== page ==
Typhoon Conson (07W)

Typhoon Conson (07W)

Typhoon Conson began as a weak tropical depression almost 12 days ago in the West Pacific south of the western Caroline Islands. The system moved steadily west-northwest without gaining any strength as it passed through the central Philippines. On the 2nd of June 2004, Conson emerged into the South China Sea west of the Philippines. Between the 4th and 7th, Conson traversed a slow loop over the South China Sea west of the main northern island of Luzon and strengthened into a tropical storm. On the 7th, Conson began moving towards the north-northeast and gathered enough strength to become a typhoon. The system continued its movement towards the north-northeast on the 8th bringing it closer to southern Taiwan. The system also continued to strengthen. On the 9th, Typhoon Conson passed through the Bashi Channel just south of Taiwan before passing east of the island.

The Tropical Rainfall Measuring Mission (TRMM) satellite captured these images of Conson showing the storm's evolution from a tropical storm into a typhoon. The first image was taken at 17:32 UTC on 5 June 2004. It shows the horizontal distribution of rain intensity. Rain rates in the center swath are from the TRMM Precipitation Radar (PR), while rain rates in the outer swath are from the TRMM Microwave Imager (TMI). The rain rates are overlaid on infrared (IR) data from the TRMM Visible Infrared Scanner (VIRS). At the time of the first image, Conson still just a tropical storm with winds estimated at 45 knots (52 mph) by the Joint Typhoon Warning Center. TRMM shows that the storm has a well-defined circulation but lacks a complete eyewall with only moderate (green) rain intensities immediately west of the center. Isolated heavier rain (red areas) occurs in the outer rainbands. The next image taken at 16:24 UTC on the 8th shows a much stronger storm. The rainbands are tightly wrapped around the center which now contains intense (dark red areas) rain areas in the northern and eastern part of the eyewall. These intense rainrates show where heat is being released that fuels the storm. The typhoon is now over the Luzon Straight between the northern Philippines and southern Taiwan and has winds of 90 knots (104 mph). The next image was taken at the same time and shows a vertical slice through the center of the storm looking east. It shows the convection on the east side of the storm is much taller (blue areas above the yellow areas) and more intense (dark red area) than on the west side.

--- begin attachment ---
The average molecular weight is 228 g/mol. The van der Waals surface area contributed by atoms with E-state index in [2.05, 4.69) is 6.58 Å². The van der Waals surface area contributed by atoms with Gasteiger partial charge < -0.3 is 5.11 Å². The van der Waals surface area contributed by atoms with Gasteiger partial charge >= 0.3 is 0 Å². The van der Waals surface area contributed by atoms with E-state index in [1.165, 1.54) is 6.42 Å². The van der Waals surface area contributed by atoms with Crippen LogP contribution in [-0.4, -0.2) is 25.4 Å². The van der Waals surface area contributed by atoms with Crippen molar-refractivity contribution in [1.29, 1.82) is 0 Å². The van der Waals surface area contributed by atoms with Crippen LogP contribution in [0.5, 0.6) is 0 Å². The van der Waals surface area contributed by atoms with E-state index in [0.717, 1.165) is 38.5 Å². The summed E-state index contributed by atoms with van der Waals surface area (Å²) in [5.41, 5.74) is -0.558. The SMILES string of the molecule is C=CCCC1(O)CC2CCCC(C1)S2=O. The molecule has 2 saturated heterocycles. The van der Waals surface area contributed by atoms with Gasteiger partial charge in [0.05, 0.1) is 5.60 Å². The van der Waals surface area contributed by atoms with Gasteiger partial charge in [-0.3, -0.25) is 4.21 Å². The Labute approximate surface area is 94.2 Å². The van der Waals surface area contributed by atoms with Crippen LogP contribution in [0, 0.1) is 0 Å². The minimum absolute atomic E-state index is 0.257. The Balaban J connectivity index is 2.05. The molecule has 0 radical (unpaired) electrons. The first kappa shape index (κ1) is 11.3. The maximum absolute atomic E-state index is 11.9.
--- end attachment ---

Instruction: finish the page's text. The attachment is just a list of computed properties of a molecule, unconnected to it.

The last set of images were taken at 16:14 UTC on the 10th as Conson was approaching the southern islands of Japan. At this time, Conson is starting to become extratropical as it accelerates to the northeast. The top down image reveals that the center has become ragged and disorganized. Some intense rainfall (dark reds) still exists north of the center and in a trailing rainband. The vertical slice taken through the convection north of the center looking east shows an area of intense rain (dark red area) and evidence of a bright band (horizontal red/yellow layer). Bright bands are brought about by melting of larger ice particles. This final image also shows that the convective towers are not as deep as they were earlier (blue areas above the yellow areas).

TRMM is a joint mission between NASA and the Japanese space agency JAXA.

Images & Animations


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  • JPEG 393 KB

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  • Data Date:

    June 5, 2004
  • Visualization Date:

    June 10, 2004
  • Sensor(s):

NASA - National Aeronautics and Space Administration